Some Low-Income Kids Face a ‘Nutrition Gap’ Before Starting School
Here’s a scenario currently playing out across the country: A low-income family receives vouchers through the Special Supplemental Nutrition Program for Women, Infants and Children (WIC) to help buy nutritious staple foods such as milk, fresh produce, and peanut butter. Under WIC, the family is eligible to receive these benefits until the child in the household turns five (when he presumably enters kindergarten). But, because of where his birthday falls in relation to the start of the school year, the child becomes ineligible to receive the benefits; the resulting gap in nutritional support can last up to a year. There’s also an increase in the likelihood that his family will have to seek emergency food relief, choose cheaper, less-nutritious (read: processed) foods, and in some cases, even skip meals.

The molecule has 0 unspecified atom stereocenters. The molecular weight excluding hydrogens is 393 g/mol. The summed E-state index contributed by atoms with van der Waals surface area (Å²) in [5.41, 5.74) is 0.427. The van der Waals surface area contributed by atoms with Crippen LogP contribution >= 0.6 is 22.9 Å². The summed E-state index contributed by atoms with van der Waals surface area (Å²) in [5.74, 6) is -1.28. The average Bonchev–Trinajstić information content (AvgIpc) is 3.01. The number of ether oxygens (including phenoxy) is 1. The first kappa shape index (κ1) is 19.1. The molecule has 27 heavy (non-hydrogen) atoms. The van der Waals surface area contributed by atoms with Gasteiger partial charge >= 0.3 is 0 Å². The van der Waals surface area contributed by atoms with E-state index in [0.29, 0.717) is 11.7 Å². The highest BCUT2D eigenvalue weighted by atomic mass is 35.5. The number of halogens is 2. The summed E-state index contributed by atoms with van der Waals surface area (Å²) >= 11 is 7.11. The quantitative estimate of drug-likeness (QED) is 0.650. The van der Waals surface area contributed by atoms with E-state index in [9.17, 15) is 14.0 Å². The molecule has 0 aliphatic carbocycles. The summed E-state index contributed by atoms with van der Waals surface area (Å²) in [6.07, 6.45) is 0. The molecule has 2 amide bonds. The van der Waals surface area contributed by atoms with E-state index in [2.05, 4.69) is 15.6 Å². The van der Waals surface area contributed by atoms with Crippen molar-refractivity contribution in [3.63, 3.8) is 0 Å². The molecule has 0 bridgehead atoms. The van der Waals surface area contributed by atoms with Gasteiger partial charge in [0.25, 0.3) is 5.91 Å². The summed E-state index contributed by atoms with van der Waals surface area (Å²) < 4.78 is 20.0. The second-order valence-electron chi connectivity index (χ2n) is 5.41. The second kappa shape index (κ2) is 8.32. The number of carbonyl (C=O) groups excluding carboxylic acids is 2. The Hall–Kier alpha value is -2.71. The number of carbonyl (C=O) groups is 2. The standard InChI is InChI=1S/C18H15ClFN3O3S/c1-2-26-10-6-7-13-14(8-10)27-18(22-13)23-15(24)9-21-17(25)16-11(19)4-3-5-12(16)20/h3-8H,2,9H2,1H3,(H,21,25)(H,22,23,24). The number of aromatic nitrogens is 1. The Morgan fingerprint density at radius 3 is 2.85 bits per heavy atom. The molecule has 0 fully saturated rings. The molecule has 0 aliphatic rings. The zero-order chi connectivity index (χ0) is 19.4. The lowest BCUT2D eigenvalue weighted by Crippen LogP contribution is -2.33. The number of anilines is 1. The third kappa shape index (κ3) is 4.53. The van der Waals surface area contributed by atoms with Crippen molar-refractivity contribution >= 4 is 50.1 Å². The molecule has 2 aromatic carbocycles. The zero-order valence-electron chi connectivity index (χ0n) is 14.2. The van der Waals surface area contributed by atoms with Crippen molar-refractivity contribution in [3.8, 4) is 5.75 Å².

According to a new study conducted by researchers at the University of Missouri (MU), this very real scenario affects an estimated 153,000 American children every year. The study, titled “the impact of aging out of WIC on food insecurity in households with children,” was published in a recent issue of Children and Youth Services Review. Its authors analyzed a nationally representative data set that encompassed 1,350 children between the ages of four-and-a-half and six.
“Lots of people have looked at food insecurity among WIC participants, but not at this drop-off point,” says Colleen Heflin, a professor in MU’s Truman School of Public Affairs and one of the study’s authors. She and her colleagues found that 30-day food insecurity (that is, a one-month reference period for measuring a household’s difficulty in obtaining enough food due to a lack of resources) increases by an estimated 5 to 11 percent for children who age-out of WIC at the age of 61 months, but are not yet able to start kindergarten.